As scientists continue to prepare for travel to deep space, they’re covering all the bases, assessing all the risks — like the risk of microbial exposure in close quarters.
For this and other scientific reasons, researchers have been growing pathogens in space. Their most recent experiment involved Aspergillus fumigatus, the most common cause of invasive fungal infection in humans.
It turns out, this opportunistic fungus doesn’t act all that differently in space as it does back on Earth.
Fungal isolates spent several months on the International Space Station (ISS). Their growth and behavior were contrasted with that of isolates back inside a lab at the University of Wisconsin.
The space-based isolates developed on unusual genetic mutations and exhibited the same in vitro growth and chemical stress tolerance measured in stateside isolates.
When a vertebrate model was exposed to the fungus, the ISS isolates proved a bit more lethal, but researchers don’t believe the isolates’ added potency was a result of their time spent aboard the space station.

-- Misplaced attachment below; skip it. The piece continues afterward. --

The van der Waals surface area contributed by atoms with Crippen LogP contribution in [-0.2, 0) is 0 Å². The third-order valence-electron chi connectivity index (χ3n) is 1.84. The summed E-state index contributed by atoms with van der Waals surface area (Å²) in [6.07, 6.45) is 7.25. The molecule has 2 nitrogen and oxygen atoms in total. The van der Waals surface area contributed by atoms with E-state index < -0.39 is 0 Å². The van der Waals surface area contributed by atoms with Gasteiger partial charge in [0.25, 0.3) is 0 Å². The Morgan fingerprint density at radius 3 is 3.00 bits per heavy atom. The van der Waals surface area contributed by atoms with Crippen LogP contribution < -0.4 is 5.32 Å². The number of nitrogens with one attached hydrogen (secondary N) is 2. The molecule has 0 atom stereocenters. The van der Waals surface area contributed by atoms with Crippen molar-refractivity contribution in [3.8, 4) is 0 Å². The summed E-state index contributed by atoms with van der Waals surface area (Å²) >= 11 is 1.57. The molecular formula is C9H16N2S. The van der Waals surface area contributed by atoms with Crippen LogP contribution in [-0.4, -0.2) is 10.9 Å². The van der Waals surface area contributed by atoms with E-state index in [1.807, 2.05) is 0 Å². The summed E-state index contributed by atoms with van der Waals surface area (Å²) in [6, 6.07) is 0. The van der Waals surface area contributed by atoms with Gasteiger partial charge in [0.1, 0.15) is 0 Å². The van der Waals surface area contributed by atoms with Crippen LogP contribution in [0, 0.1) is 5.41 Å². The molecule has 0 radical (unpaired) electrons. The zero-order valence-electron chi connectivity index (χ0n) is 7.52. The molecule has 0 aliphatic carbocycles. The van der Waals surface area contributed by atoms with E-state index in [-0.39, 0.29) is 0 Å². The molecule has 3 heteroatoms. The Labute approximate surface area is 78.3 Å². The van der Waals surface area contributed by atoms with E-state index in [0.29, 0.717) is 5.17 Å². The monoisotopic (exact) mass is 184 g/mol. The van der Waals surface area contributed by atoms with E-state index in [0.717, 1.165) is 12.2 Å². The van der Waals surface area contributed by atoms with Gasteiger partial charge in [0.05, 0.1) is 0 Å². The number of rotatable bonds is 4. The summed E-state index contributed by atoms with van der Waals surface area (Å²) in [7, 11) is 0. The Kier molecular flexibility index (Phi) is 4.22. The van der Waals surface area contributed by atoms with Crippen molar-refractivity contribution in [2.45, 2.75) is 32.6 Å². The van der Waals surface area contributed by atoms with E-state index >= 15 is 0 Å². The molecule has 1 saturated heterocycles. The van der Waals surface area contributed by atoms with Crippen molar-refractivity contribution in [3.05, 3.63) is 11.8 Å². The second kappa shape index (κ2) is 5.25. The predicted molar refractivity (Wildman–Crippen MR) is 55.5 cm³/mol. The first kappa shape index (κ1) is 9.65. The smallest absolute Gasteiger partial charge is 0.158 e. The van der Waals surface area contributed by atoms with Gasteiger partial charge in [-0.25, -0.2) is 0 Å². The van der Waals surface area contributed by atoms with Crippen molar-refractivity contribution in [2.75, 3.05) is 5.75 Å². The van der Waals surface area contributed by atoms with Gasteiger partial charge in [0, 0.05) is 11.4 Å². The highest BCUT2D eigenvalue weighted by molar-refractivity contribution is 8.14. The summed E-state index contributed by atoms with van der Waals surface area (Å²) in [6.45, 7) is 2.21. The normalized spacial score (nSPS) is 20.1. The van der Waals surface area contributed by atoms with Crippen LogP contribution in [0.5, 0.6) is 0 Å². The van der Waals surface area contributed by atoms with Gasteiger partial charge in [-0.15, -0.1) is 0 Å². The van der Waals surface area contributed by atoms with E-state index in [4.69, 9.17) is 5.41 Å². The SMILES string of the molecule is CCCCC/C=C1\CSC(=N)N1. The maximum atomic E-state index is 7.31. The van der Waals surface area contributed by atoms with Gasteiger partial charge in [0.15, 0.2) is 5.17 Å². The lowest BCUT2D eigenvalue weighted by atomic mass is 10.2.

“While we observed virulence differences, we speculate that it is completely within the variation that one would observe with terrestrial isolates,” Benjamin Knox, a microbiology graduate student at Wisconsin, said in a news release. “There is an emerging body of literature showing a terrific phenotypic variation in A. fumigatus.”
Though these findings — detailed in the journal mSphere — suggest space is not a boon to A. fumigatus, the mold pathogen remains a threat to astronaut health, one that must be accounted for.
“For people wanting to draft policy, either sampling or cleaning regimes aboard these space vessels, the study shows that if a fungus is identified as A. fumigatus, any and all isolates represent potential pathogens and should be treated as such,” Knox said.
Filed Under: Aerospace + defense